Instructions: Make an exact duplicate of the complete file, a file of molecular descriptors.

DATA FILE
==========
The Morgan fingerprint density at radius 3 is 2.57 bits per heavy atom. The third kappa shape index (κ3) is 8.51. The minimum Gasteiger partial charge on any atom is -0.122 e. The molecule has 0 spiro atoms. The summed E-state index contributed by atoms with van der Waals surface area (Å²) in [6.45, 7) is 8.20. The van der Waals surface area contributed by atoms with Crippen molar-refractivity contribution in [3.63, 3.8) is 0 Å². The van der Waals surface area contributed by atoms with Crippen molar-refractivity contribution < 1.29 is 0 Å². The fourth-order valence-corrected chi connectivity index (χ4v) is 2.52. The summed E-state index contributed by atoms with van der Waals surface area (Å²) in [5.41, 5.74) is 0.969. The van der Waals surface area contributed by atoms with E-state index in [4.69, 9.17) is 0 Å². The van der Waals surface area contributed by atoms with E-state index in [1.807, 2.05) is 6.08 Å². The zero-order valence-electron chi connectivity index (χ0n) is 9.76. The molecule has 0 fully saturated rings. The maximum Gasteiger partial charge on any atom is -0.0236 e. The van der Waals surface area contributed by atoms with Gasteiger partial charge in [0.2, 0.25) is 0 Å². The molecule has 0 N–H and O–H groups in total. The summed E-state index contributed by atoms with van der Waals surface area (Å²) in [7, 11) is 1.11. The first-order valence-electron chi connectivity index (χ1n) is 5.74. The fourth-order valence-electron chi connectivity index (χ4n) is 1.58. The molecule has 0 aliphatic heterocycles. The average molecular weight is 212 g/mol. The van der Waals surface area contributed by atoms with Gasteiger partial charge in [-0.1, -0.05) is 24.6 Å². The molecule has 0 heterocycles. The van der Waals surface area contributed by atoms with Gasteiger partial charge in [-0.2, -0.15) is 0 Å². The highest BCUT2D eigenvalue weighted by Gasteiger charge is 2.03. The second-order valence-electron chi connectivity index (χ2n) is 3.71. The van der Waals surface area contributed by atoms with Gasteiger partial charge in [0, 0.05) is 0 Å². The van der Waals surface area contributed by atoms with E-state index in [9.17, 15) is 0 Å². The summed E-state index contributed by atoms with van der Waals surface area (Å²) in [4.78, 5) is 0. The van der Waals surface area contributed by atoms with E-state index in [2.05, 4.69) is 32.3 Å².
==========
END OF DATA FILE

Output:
The Morgan fingerprint density at radius 3 is 2.57 bits per heavy atom. The third kappa shape index (κ3) is 8.51. The minimum Gasteiger partial charge on any atom is -0.122 e. The molecule has 0 spiro atoms. The summed E-state index contributed by atoms with van der Waals surface area (Å²) in [6.45, 7) is 8.20. The van der Waals surface area contributed by atoms with Crippen molar-refractivity contribution in [3.63, 3.8) is 0 Å². The van der Waals surface area contributed by atoms with Crippen molar-refractivity contribution < 1.29 is 0 Å². The fourth-order valence-corrected chi connectivity index (χ4v) is 2.52. The summed E-state index contributed by atoms with van der Waals surface area (Å²) in [5.41, 5.74) is 0.969. The van der Waals surface area contributed by atoms with E-state index in [4.69, 9.17) is 0 Å². The van der Waals surface area contributed by atoms with E-state index in [1.807, 2.05) is 6.08 Å². The zero-order valence-electron chi connectivity index (χ0n) is 9.76. The molecule has 0 fully saturated rings. The maximum Gasteiger partial charge on any atom is -0.0236 e. The van der Waals surface area contributed by atoms with Gasteiger partial charge in [0.2, 0.25) is 0 Å². The molecule has 0 N–H and O–H groups in total. The summed E-state index contributed by atoms with van der Waals surface area (Å²) in [7, 11) is 1.11. The first-order valence-electron chi connectivity index (χ1n) is 5.74. The fourth-order valence-electron chi connectivity index (χ4n) is 1.58. The molecule has 0 aliphatic heterocycles. The average molecular weight is 212 g/mol. The van der Waals surface area contributed by atoms with Gasteiger partial charge in [-0.1, -0.05) is 24.6 Å². The molecule has 0 heterocycles. The van der Waals surface area contributed by atoms with Gasteiger partial charge in [-0.2, -0.15) is 0 Å². The highest BCUT2D eigenvalue weighted by Gasteiger charge is 2.03. The second-order valence-electron chi connectivity index (χ2n) is 3.71. The van der Waals surface area contributed by atoms with Gasteiger partial charge in [0, 0.05) is 0 Å². The van der Waals surface area contributed by atoms with E-state index in [9.17, 15) is 0 Å². The summed E-state index contributed by atoms with van der Waals surface area (Å²) in [4.78, 5) is 0. The van der Waals surface area contributed by atoms with E-state index in [2.05, 4.69) is 32.3 Å².